Diving deep into JavaScript array - evolution & performance

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Paul Shan Sat Sep 02 2017

Before starting the article I would like to state that this is not about the basic of JavaScript array. Neither about teaching syntaxes or showing usage examples. The article is more about memory representation, optimization, behavior differences over syntaxes, performance and the recent evolution.

When I started using JavaScript for the first time; I was already familiar with C, C++, C# etc. And trust me like many other C/C++ people, I also didn’t have a good first date with JavaScript.

One of the major reasons why I didn’t like JavaScript was, its Array. As JavaScript arrays are implemented as hash-maps or dictionaries and not contiguous, I was feeling like this is a B grade language; can’t even implement an array properly. But since then both JavaScript and my understanding with JavaScript has changed… a lot.

Why JavaScript arrays are not actual arrays

Before stating something about JavaScript, let me tell you what is an Array.
So, arrays are a bunch of continuous memory location, used to hold some values. Here the emphasis is on the word continuous or contiguous; because this has a significant effect.

Array memory representation

An memory representation of an array has been provided in the picture above. So it is made to hold 4 elements of 4 bits each. Thus it is taking 16 bits memory blocks, all in the same order.

Suppose, I’ve declared tinyInt arr[4]; and it has captured a series of memory blocks, starting from address 1201. Now at some point if I try to read a[2], what it will do is a simple mathematical calculation to find out the address of a[2]. Something like 1201 + (2 X 4) and will directly read from address 1209.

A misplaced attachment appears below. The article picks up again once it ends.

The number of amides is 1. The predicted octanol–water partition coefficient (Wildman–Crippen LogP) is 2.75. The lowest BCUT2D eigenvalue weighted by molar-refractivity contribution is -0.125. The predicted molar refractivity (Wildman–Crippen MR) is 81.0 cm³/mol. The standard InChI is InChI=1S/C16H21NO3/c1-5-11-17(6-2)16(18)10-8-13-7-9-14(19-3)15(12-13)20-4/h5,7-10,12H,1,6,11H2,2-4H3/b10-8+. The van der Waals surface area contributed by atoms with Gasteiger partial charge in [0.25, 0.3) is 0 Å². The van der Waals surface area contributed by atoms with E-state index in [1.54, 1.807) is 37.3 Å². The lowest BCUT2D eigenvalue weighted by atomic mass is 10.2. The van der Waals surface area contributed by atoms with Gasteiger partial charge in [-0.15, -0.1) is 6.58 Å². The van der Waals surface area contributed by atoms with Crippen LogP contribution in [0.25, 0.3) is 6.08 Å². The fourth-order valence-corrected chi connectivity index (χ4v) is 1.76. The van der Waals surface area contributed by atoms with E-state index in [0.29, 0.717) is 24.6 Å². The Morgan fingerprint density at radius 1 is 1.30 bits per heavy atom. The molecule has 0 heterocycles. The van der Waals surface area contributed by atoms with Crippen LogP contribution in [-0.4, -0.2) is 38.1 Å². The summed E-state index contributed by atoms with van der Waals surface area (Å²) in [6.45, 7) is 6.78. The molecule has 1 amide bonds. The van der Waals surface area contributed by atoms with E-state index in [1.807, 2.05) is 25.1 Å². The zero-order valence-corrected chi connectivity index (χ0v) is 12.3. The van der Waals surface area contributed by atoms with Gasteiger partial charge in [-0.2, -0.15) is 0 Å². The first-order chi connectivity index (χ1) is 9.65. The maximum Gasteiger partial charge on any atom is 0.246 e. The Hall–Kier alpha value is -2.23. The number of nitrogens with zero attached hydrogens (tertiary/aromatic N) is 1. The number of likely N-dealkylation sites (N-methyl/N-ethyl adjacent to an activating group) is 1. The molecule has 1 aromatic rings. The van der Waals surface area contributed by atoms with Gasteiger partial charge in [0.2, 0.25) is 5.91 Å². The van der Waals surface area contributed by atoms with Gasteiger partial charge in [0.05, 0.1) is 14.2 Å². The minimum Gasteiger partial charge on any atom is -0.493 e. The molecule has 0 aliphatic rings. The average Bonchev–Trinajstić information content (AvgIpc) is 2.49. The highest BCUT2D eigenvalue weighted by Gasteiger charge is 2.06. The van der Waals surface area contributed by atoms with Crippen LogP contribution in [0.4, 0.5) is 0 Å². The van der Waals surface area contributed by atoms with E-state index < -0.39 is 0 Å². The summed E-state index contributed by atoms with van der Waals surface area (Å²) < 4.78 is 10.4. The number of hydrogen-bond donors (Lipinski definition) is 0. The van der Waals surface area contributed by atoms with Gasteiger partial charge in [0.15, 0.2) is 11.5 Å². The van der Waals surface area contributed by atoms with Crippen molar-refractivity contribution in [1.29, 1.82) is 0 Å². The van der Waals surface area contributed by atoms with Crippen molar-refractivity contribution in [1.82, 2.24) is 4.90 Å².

linked list javascript

In JavaScript, an array is a hash-map. It can be implemented using various data structures, one of them is linked-list. So in JavaScript if you declare an array var arr = new Array(4); it will make a structure like the picture above. Thus, if you want to read from a[2] any any point in your program; it has to traverse starting from 1201to find the address of a[2].

So this is how JavaScript arrays are different from actual arrays. Obviously a mathematical calculation will take way lesser time than an linked-list traversal. For long arrays, life will be more tough.

Evolution of JavaScript arrays

Remember the days when we used to feel jealous if a friend gets 256MB RAM in his computer? But today, 8GB RAM is a common thing.

Just like this, JavaScript has a language also have evolved a lot. With the immense effort from V8, SpiderMonkey, TC39 and the growing number of web users, JavaScript has become a necessity for the world. And performance improvement is an obvious need if you have a huge user base.

JavaScript engines these days actually allocate contiguous memory for its arrays; if the array if homogeneous (all elements of same type). Good programmers always keep their array homogeneous and JIT (just in time compiler) taking the advantage of that does all its array reading calculation just like the way C compiler does.
But, the moment you want to insert an element of different type on that homogeneous array, JIT de-structure the entire array and recreate with the old-days style.
So, if you are not writing bad codes, JavaScript Array objects maintains an actual array behind the scene, which is really great for the modern JS developers.

Not only that, the arrays have evolved even more with ES2015 or ES6. TC39 decided to include typed array in JavaScript and thus; we have ArrayBuffer with us today.
ArrayBuffer gives you a chunk of contiguous memory chunk and let you do whatever you want with it. However, dealing directly with memory is very low level and more complicated. So we have Views to deal with ArrayBuffer. There are already some views available and more can be added in future.